The Greatest Mule Deer Hunter Part 1

Mule deer

The mule deer (Odocoileus hemionus) is a deer indigenous to western North America ; it is named for its ears, which are large like those

My name is Matt Anderson and I was lucky to have been born into a family of mule deer hunters in Montana. My dad, Rick Anderson, is one of the very best mule deer hunters in the world and this blog is my way of sharing some of his experiences with all of you. When my dad started hunting at age 12 in eastern Montana, deer populations were at an all-time high. Some of the stories that I will be relating seem far-fetched, especially by today’s standards, but I swear to you, they are completely true.

Mule Deer Hunting

My dad was the second oldest son of seven kids crammed into a tiny shack in a tiny dot of a town in the middle of nowhere Montana. There were six boys and only one girl. The boys pretty much ran wild for most of their early lives, especially my dad and his older brother, Joe. They became very accomplished hunters from an early age as, more often than not, the food that the family ate came from what the boys could kill. There is a large creek running through part of the town and much time was spent hunting rabbits, squirrels, and even pheasants with their .22s. He says he got pretty good at wing-shooting pheasants with his rifle.

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Back in the fall of 1952, when my dad first started hunting, he and his brother Joe had no vehicle to get out to the forest to hunt. They would walk from town several miles up into the National Forest and hunt. If they got a deer, they would have to drag it all the way back to town, as they had no way of getting it home otherwise. My dad said that they used to do odd jobs around town to get enough money to buy some ammo for their rifles and then they would head up into the hills after some deer. The deer population at this time and place was such that each of them was allowed two buck tags and several doe tags and they always managed to fill their tags. They would leave town with a box of shells in each front pocket of their jeans and quite often they would be out of shells when they got back home. Those boys were pretty wild by anyone’s standards. The rifles they used had no sights other than the iron sights and they missed a lot of the time. Buck fever also played a major role in their extreme shell usage as the sheer quantity of huge mule bucks in the area would cause them to lose their minds.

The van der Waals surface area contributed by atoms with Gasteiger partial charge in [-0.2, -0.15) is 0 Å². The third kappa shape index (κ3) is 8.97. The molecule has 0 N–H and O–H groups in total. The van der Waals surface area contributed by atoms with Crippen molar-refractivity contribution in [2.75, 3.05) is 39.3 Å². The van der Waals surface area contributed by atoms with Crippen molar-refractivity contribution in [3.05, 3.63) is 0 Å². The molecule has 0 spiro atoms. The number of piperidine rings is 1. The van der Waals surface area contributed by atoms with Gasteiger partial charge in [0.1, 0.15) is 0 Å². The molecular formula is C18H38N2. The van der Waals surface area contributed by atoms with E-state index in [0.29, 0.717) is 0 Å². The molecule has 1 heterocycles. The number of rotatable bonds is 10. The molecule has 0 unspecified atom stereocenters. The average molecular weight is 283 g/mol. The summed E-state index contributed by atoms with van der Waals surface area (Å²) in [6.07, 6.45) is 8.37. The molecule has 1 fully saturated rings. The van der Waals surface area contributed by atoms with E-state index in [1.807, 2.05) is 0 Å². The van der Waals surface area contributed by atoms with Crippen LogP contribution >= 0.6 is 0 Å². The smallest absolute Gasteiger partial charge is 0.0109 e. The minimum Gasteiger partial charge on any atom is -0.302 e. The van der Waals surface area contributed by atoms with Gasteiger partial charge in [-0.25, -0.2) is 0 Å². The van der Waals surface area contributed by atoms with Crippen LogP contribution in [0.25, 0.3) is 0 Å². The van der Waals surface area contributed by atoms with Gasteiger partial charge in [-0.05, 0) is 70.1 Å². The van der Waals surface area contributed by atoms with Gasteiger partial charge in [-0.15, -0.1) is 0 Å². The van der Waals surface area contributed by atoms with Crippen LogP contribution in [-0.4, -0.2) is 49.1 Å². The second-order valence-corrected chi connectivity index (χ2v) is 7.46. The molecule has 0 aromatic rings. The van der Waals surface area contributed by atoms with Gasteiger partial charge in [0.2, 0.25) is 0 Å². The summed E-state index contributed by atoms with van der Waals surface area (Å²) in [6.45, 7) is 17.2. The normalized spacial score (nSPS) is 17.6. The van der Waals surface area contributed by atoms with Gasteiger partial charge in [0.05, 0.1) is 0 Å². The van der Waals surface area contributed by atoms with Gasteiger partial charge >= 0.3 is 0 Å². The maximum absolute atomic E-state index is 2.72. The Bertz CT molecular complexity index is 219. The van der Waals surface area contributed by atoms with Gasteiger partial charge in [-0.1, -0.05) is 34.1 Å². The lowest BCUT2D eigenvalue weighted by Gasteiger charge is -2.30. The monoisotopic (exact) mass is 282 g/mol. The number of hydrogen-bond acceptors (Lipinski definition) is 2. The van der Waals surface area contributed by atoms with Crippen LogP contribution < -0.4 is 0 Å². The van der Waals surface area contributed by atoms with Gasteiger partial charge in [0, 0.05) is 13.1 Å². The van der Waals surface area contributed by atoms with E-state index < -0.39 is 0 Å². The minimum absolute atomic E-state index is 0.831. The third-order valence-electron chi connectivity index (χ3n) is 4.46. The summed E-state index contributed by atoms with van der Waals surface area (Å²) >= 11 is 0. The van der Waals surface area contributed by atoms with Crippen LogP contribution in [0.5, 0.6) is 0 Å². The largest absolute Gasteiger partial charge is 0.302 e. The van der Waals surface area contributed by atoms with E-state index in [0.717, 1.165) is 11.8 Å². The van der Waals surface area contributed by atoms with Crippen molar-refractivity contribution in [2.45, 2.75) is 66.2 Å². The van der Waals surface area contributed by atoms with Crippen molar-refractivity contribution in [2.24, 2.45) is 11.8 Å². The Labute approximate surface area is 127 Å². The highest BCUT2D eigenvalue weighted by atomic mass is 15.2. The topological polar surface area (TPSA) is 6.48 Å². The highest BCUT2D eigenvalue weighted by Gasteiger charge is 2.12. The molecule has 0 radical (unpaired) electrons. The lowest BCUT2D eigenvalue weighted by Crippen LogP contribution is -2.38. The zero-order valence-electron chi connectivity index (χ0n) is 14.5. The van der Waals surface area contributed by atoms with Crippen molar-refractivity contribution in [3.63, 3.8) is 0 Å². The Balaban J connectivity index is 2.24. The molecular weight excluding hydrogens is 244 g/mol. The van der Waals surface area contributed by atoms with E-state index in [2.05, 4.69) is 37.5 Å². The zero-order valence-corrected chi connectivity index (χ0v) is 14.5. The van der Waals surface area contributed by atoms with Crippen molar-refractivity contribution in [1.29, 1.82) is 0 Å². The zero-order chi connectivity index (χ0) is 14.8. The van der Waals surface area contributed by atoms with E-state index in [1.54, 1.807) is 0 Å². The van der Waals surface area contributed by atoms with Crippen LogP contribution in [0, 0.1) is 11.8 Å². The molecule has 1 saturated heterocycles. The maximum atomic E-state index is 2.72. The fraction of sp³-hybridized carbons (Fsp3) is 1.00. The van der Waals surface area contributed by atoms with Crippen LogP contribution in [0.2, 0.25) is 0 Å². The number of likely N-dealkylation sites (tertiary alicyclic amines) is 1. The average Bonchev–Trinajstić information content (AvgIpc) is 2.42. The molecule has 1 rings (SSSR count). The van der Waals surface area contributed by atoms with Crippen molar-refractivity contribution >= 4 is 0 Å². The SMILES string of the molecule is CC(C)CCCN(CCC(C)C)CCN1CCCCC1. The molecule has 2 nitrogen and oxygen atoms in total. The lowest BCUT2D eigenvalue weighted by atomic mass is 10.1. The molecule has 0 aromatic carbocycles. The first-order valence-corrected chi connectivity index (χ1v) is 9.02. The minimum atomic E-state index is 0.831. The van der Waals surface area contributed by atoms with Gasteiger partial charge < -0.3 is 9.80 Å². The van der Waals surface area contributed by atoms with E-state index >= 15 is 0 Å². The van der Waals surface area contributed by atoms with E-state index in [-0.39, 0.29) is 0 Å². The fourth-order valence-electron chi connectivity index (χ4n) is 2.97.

At age 13, my dad, his brother Joe, and two friends hiked from their home to Cook Mountain. It was a distance of about 7 miles. They popped over a big ridge and right below them jumped a big buck running straight away from them. My dad was shooting a .30-30 Winchester and nailed him right in the spine just above the hind quarters, which put him down. The buck was a 25” wide good solid four point (western count). They quartered the buck and carried him back to town on their backs. It was probably a 15 mile round trip on foot but they were young and tough. From a very early age, the desire to hunt was overwhelming.